The Holiday of Shavuot is hence the culmination of the Jewish people’s devotion to G-d and His Torah and an annual reenactment of the eternal loving marriage between G-d and Israel in good times and bad. In this sense, it goes to the essence of what it means to be a Jew.
Addendum June 20, 20201
And for those who want a more interactive engagement with Shavuot, I recommend this Wonderful interactive guide to Shavuot: The Song of Shavuot
- Generations Yet Unborn Are Watching, Sunday, September 15, 2013
- The Shadow of the Mountain: Consent and Coercion at Sinai By Gerald Blitstein
- Sefaria: Seeing sound making sense of Sinai offers a collection of the many oral Torah explications over the centuries and within our own time about seeing and hearing the voices and sounds at Sinai.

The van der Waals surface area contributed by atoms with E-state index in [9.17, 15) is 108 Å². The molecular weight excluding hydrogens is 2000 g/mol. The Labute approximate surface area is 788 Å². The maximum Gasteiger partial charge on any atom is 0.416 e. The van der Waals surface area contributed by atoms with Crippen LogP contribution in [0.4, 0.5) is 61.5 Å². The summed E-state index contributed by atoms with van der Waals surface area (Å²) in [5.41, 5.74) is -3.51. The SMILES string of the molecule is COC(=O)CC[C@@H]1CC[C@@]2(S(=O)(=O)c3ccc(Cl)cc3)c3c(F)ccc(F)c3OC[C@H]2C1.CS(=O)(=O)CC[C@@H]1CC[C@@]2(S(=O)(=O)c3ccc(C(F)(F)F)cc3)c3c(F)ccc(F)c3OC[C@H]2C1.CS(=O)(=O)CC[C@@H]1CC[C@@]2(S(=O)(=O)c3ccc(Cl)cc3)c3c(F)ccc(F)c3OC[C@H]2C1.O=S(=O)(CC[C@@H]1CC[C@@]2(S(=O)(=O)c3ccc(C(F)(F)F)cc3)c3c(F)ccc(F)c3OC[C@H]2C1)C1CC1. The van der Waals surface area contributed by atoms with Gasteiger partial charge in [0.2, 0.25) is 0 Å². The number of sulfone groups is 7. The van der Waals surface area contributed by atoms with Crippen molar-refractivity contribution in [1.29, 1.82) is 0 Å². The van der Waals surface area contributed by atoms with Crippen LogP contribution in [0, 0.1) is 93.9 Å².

- These thoughts are based on a recent zoom teaching about Shavuot by Rabbi Asher Jacobsen of the Chevra Synagogue in Montreal
- Rabbi Eliyahu Gateno, Kollel Torah Mitzion, Montreal
- leket, shichecha, pay, (Heb. לֶקֶט, שִׁכְחָה, וּפֵאָה; ” leket, gleanings, Shichecha, forgotten produce, and paya. the corners of the field” – Talmudic designation of three portions of the harvest which the farmer was enjoined to leave for the benefit of the poor and the stranger. Pe’ah (“corners”) and leket (“gleanings”) are enjoined in Leviticus 19:9–10, while shikhḥah (“forgotten produce”) and leket, in Deuteronomy 24:19–21 Encyclopedia.com.
- Yibum is the marriage between a widow whose husband died without offspring (the yevamah) and the brother or relative of the deceased (the yavam or levir: Deuteronomy 25:5–6) to maintain the genealogical line of the dead. Encyclopedia.com.